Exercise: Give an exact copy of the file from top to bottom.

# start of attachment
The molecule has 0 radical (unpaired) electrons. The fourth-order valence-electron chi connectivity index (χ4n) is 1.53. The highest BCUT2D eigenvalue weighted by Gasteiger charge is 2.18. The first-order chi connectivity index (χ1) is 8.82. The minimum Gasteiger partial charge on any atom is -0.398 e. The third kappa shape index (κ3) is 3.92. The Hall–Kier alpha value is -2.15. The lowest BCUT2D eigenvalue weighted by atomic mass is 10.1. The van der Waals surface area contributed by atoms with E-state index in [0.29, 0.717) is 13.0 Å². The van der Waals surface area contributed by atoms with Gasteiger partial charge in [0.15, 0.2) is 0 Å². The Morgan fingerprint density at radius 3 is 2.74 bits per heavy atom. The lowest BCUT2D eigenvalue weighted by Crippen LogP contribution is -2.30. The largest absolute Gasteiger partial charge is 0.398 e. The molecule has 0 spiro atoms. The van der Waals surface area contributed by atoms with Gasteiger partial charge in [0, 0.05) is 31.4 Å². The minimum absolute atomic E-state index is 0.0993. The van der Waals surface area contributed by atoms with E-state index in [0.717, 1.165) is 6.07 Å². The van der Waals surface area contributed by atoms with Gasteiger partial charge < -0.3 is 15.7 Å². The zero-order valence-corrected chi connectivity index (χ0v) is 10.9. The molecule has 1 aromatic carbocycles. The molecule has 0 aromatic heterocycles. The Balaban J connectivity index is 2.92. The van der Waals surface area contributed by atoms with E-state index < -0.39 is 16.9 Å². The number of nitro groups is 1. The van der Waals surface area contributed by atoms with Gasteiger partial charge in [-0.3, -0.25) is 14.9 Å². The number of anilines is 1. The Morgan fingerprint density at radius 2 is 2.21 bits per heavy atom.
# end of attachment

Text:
The molecule has 0 radical (unpaired) electrons. The fourth-order valence-electron chi connectivity index (χ4n) is 1.53. The highest BCUT2D eigenvalue weighted by Gasteiger charge is 2.18. The first-order chi connectivity index (χ1) is 8.82. The minimum Gasteiger partial charge on any atom is -0.398 e. The third kappa shape index (κ3) is 3.92. The Hall–Kier alpha value is -2.15. The lowest BCUT2D eigenvalue weighted by atomic mass is 10.1. The van der Waals surface area contributed by atoms with E-state index in [0.29, 0.717) is 13.0 Å². The van der Waals surface area contributed by atoms with Gasteiger partial charge in [0.15, 0.2) is 0 Å². The Morgan fingerprint density at radius 3 is 2.74 bits per heavy atom. The lowest BCUT2D eigenvalue weighted by Crippen LogP contribution is -2.30. The largest absolute Gasteiger partial charge is 0.398 e. The molecule has 0 spiro atoms. The van der Waals surface area contributed by atoms with Gasteiger partial charge in [0, 0.05) is 31.4 Å². The minimum absolute atomic E-state index is 0.0993. The van der Waals surface area contributed by atoms with E-state index in [0.717, 1.165) is 6.07 Å². The van der Waals surface area contributed by atoms with Gasteiger partial charge < -0.3 is 15.7 Å². The zero-order valence-corrected chi connectivity index (χ0v) is 10.9. The molecule has 1 aromatic carbocycles. The molecule has 0 aromatic heterocycles. The Balaban J connectivity index is 2.92. The van der Waals surface area contributed by atoms with E-state index < -0.39 is 16.9 Å². The number of nitro groups is 1. The van der Waals surface area contributed by atoms with Gasteiger partial charge in [-0.3, -0.25) is 14.9 Å². The number of anilines is 1. The Morgan fingerprint density at radius 2 is 2.21 bits per heavy atom.